Wind, rain, ice, and maybe snow! (3/10, 3/11)
3/10 (Day 13): Wesser Bald shelter -> Sassafras Gap shelter (12.6 miles)
I got an early start but I felt sluggish. It was really windy and dark like it was going to rain. The descent to the NOC was steep and the strong winds blowing didn’t help. Luckily, the sun showed up half way down the descent and it warmed up a bit.
Arriving at the NOC, I met up with some hikers I hadn’t seen in a while (Sam, now Sequoia, and Laser Snake) which was nice. I took a quick restroom break (with running water to wash my hands instead of Purell!) and met up with Grievance, JAM, and Molasses. They were all waiting for the burger shop to open so they could grab a burger and beer before hitting the trail, but instead of waiting, I decided to take off.
The long ascent to Sassafras shelter was slow going at first, but I put on some music and picked up speed. There were some pretty views along the way. The last 3-4 miles felt like they were straight uphill, and the last mile along the ridge line became so windy and cold I had to put on my rain gear.
I finally arrived at the shelter and the others slowly trickled in. I made dinner (mashed potatoes with cheese and salami) and while cutting the salami, the knife slipped and I cut my thumb. It bled for a few hours before it slowed down enough to bandage. Not the kind of thing I wanted to deal with prior to the smokies!
The temperature dropped very quickly to where we started seeing our breath misting around 4:30, and will probably drop even more after the sun goes down. We are all huddled in our sleeping bags hoping to stay toasty tonight!
3/11 (Day 14): Sassafras Gap shelter -> Brown Fork Gap shelter (9.1)
I woke up with chilly toes this morning. It was freezing (literally) outside, and getting out of my sleeping bag was a chore. I realized why my toes were chilly: my fleece liner was balled up at the bottom of my sleeping bag. I waited for the sun to come up before fully embarking on the uncomfortable journey of packing up my stuff in the freezing cold. It had snowed/hailed a tiny bit last night but it wasn’t noticeable unless you stared intently at the ground. We also saw a few flakes while eating breakfast.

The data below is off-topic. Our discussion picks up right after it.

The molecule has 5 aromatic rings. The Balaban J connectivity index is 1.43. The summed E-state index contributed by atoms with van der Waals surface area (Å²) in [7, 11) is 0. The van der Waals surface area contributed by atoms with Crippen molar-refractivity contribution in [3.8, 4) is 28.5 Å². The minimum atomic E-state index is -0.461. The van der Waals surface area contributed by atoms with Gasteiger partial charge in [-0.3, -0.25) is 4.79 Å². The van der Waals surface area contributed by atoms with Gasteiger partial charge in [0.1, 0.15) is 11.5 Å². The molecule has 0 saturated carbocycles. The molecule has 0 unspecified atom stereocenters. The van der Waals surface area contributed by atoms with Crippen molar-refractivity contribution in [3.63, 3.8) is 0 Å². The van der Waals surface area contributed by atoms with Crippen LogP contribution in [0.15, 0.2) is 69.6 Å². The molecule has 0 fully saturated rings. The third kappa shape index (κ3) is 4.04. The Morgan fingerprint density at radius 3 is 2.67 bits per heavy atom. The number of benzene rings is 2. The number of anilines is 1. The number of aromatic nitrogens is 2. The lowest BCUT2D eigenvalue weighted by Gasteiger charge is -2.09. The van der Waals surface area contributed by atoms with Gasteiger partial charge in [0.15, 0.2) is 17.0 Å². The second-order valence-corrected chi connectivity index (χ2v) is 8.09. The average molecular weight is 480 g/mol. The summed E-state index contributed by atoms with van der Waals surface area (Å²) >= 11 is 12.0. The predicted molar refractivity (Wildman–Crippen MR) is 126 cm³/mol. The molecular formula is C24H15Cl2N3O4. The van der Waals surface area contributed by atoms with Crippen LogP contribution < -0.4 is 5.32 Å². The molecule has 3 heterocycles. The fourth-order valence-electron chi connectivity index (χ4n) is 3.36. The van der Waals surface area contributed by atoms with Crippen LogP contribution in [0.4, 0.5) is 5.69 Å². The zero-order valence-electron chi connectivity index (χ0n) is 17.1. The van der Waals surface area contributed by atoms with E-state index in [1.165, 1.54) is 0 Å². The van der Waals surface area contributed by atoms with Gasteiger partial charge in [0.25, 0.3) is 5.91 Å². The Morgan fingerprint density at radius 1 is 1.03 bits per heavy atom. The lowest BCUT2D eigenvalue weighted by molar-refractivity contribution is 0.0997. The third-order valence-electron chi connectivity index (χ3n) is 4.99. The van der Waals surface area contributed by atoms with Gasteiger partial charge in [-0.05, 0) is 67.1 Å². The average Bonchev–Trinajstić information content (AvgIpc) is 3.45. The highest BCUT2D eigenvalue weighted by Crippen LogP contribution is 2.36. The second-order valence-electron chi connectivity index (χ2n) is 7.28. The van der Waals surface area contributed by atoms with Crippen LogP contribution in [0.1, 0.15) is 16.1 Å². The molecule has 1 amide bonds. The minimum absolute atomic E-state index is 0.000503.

Initially my water bottles looked clear, which was strange because it definitely felt below freezing. I picked one up to examine it, and the whole thing crystallized before my eyes. That was really cool and made me feel less of a wimp about the cold.
I contemplated hiking with my puffy jacket because it was so cold, but I bit the bullet and took it off at the last second before hiking. My core warmed up in a few minutes but my fingers stayed frozen for a few miles. I had a short climb to the top and then the sun came out in full force! It was glorious. My hydration hose had frozen and my bottles were still frozen, so I stayed in the sun a few minutes to let them thaw.
That was the last I saw of direct sun all day. After a few more descents, it started gently snowing. The forest was magical with the soft pitter patter of snowflakes. Thankfully, they brushed off my clothes so I wasn’t too wet.
I came to Stecoah Gap which has a parking lot and a busy road to cross. I stopped to throw away my trash in the trash bins and a man in a pickup truck pulled up. He had a long beard that reminded me of a hiker’s beard. He called over to me and asked if I was a hiker. I thought it was obvious but maybe he was trying to differentiate me from a homeless person. After confirming my hiker status, he holds out a McDonalds cheeseburger and asks if I’d like it. Never in my previous life would I have considered taking a McDonalds cheeseburger from a complete stranger, but today I hustled over to that cheeseburger so fast you’d have thought my life depended on it. As I took it, he said, “it’s still hot”, which honestly wouldn’t have mattered if it weren’t. What happened next is a bit of a blur, and I really hoped I thanked that nice man for his food, but I was so excited to eat that cheeseburger I might have forgotten to say thank you. I hope he realizes that cheeseburger made my day.
After I was done indulging in the magnificence of fast food, I started the long, slow climb to Jacob’s Ladder, which someone thought was a cute name for a hellishly steep mountain. It was snowing harder, and the ground was getting wet and a little slippery. I passed a group of 6 going southbound, and marveled at one of them wearing a mere t-shirt.
At the top, I stopped to chat with Rabbit and Happy Pants, 2 southbound thru-hikers that started in August. The advice they gave me was, “smiles over miles” (to enjoy the time spent with others on the trail because the miles will always be there). Not long after seeing them, I made it to the shelter a little after 2:00 after doing 9 miles today. The next shelter is over 6 miles away, and with the snow forecasted, I’d like to stay in a shelter tonight.
There was already a day hiker in the shelter waiting out the storm, and Dirtbag and Grievance didn’t take long to show up. It was still early so Grievance made a fire and we collected wood. Warming up in front of the fire was great. In the evening the snow started to pick up and stick to the ground.
We had a hiker and his dog join us. We all crawled in our sleeping bags and then another hiker showed up covered in snow after doing 20+ miles, so we made room for her as well. Tonight already doesn’t feel as cold as last night which is nice! We’ll see how much snow we wake up to tomorrow morning. Dirtbag is already singing Christmas songs.
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Proud of you and just said a little prayer for your safety! Darrell (Encourager)